When you must advertise–and you must–make your ads stand out. No, this does not mean typing in all bold in screaming font. Be creative. Check out my sister’s ads on Twitter.

Example: The Knight’s Who say Ni no longer desire a shrubbery. That was my idea. Hope you like it.

Use photos, phrases, and key words to entice your followers. You want to catch their eye, make them read it, click the link, and buy.

Why Aren’t Your Ads Selling?

  • Too vague (sometimes I don’t know what the title is, what it’s about, or what genre its in)
  • Boring (I see hundreds of ads that look alike every hour. Get creative. Draw my attention)
  • No photos
  • Inconstant (You shouldn’t post BUY MY BOOK all day long, but you need to more than once a day)
  • You repeat the same ad over and over

 

Think News not Ads

To be honest, advertising is a lazy way to promote your book. We’re writers, we’re supposed to be creative. Think outside of ads to entice people to buy your book.

Let’s break it down. What makes someone want to read your books?

Information: Genre, plot, characters, ratings, author info.

Tweet about your books, not just where you can buy them, but why they should buy. Tell them snippets about your plot, the writing process, your characters, and upcoming projects. Think NEWS not ADS. Do you have a cover reveal? A book launch? Plans for a sequel? A really good review? A sale? These are all ways to gain exposure for your books without using direct advertising.

So in theory: Indirect ads result in direct sales.

This is one of the reasons why blogs ranked so high in the poll. Readers get to learn about the author and the book, enticing them to learn more. They also give you a sample of the author’s writing style. Tweets and Facebook post don’t give you the wordcount to really delve into detail about how awesome you and your book are.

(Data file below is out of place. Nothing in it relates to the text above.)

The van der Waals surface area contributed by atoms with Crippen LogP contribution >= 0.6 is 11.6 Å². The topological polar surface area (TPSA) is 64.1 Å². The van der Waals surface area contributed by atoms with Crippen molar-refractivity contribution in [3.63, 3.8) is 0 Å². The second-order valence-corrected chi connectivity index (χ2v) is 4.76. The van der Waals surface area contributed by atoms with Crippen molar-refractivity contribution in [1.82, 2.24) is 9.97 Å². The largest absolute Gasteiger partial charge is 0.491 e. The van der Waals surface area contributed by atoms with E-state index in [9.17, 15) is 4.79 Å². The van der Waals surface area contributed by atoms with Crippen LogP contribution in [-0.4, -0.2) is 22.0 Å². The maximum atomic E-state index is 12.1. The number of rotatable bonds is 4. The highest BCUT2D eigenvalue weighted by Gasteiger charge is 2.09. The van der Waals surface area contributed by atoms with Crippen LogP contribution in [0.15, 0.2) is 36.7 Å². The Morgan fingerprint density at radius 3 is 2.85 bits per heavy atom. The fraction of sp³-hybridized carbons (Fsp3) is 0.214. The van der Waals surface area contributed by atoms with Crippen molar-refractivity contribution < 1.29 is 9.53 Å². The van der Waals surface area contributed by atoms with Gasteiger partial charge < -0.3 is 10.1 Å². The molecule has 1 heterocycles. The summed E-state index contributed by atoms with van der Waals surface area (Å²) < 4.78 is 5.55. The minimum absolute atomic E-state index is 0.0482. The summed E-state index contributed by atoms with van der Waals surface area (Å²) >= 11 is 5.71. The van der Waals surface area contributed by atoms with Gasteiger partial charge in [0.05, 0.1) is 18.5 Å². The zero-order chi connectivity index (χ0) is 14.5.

Word of Mouth

 

People always tell you social media doesn’t sell, word of mouth does. Social media is in its own right word of mouth. A book review, author interview, or a tweet are just digital ways of saying “Check out this awesome author or this awesome book.”

So why is word of mouth so important. Because word of mouth is an indirect ad. Remember how I said indirect ads result in direct sales?

In comments, many of you expressed how advertisements or promotional material from the authors themselves turned you off or didn’t result in you buying the book. It’s viewed as being “pushy” or “unreliable.” Of course the author is going to tell you they wrote a great book. They won’t tell you it sucks.

If I told you to  buy my awesome fantasy novel, would you buy it?

Do you trust me?

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What if I told you to buy a book by someone else. I bet I gain credibility. I also bet they gain a sale.

People are more likely to buy a book, it seems, if someone else tells them about, so how can you get others to talk about your books?

  • Ask them too
  • Offer a copy of your book for an honest review: encourage them to share their review on multiple platforms
  • Pay it forward. Don’t actually pay. You should never have to pay for promotion like that. If you support others, they are likely to support you back. Check out my advice about reciprocation from an earlier post.
  • Share your reviews. Don’t tell your readers what you think about your book. Tell them what someone else does.

So tell me, which tweet would you trust?

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Make Connections

So many of you expressed how important it is for you to know the author. While I don’t believe you should always have to or do have to know the author to buy their book (Sometimes a good cover or blurb will do it for me), this is a great way to increase sales.

How connections increase sales:

  • They like you: They hope they will like your book
  • They like you: They will buy it to support you
  • They like you: Whether they bought it or not, they will tell others to buy your book
  • They like you: They will interview you on their blog which will increase your exposure
  • They like you: They will share your tweets, post, promotions, etc